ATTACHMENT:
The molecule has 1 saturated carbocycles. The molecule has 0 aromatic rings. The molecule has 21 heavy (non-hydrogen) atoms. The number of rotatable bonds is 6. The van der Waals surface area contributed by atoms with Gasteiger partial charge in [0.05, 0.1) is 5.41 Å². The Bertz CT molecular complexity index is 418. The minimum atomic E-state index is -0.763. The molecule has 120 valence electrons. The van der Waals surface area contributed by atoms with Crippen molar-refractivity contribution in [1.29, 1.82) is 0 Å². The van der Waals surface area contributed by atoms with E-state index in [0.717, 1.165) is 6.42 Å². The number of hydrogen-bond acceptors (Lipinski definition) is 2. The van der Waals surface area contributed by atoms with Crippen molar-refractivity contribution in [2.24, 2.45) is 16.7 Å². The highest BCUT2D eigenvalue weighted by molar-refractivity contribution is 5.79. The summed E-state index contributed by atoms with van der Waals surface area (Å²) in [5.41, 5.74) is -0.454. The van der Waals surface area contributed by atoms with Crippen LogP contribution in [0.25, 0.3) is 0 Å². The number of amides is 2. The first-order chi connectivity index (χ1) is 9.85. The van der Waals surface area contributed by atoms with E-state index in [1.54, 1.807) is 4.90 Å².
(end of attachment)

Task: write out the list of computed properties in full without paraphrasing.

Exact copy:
The molecule has 1 saturated carbocycles. The molecule has 0 aromatic rings. The molecule has 21 heavy (non-hydrogen) atoms. The number of rotatable bonds is 6. The van der Waals surface area contributed by atoms with Gasteiger partial charge in [0.05, 0.1) is 5.41 Å². The Bertz CT molecular complexity index is 418. The minimum atomic E-state index is -0.763. The molecule has 120 valence electrons. The van der Waals surface area contributed by atoms with Crippen molar-refractivity contribution in [1.29, 1.82) is 0 Å². The van der Waals surface area contributed by atoms with E-state index in [0.717, 1.165) is 6.42 Å². The number of hydrogen-bond acceptors (Lipinski definition) is 2. The van der Waals surface area contributed by atoms with Crippen molar-refractivity contribution in [2.24, 2.45) is 16.7 Å². The highest BCUT2D eigenvalue weighted by molar-refractivity contribution is 5.79. The summed E-state index contributed by atoms with van der Waals surface area (Å²) in [5.41, 5.74) is -0.454. The van der Waals surface area contributed by atoms with Crippen LogP contribution in [0.25, 0.3) is 0 Å². The number of amides is 2. The first-order chi connectivity index (χ1) is 9.85. The van der Waals surface area contributed by atoms with E-state index in [1.54, 1.807) is 4.90 Å².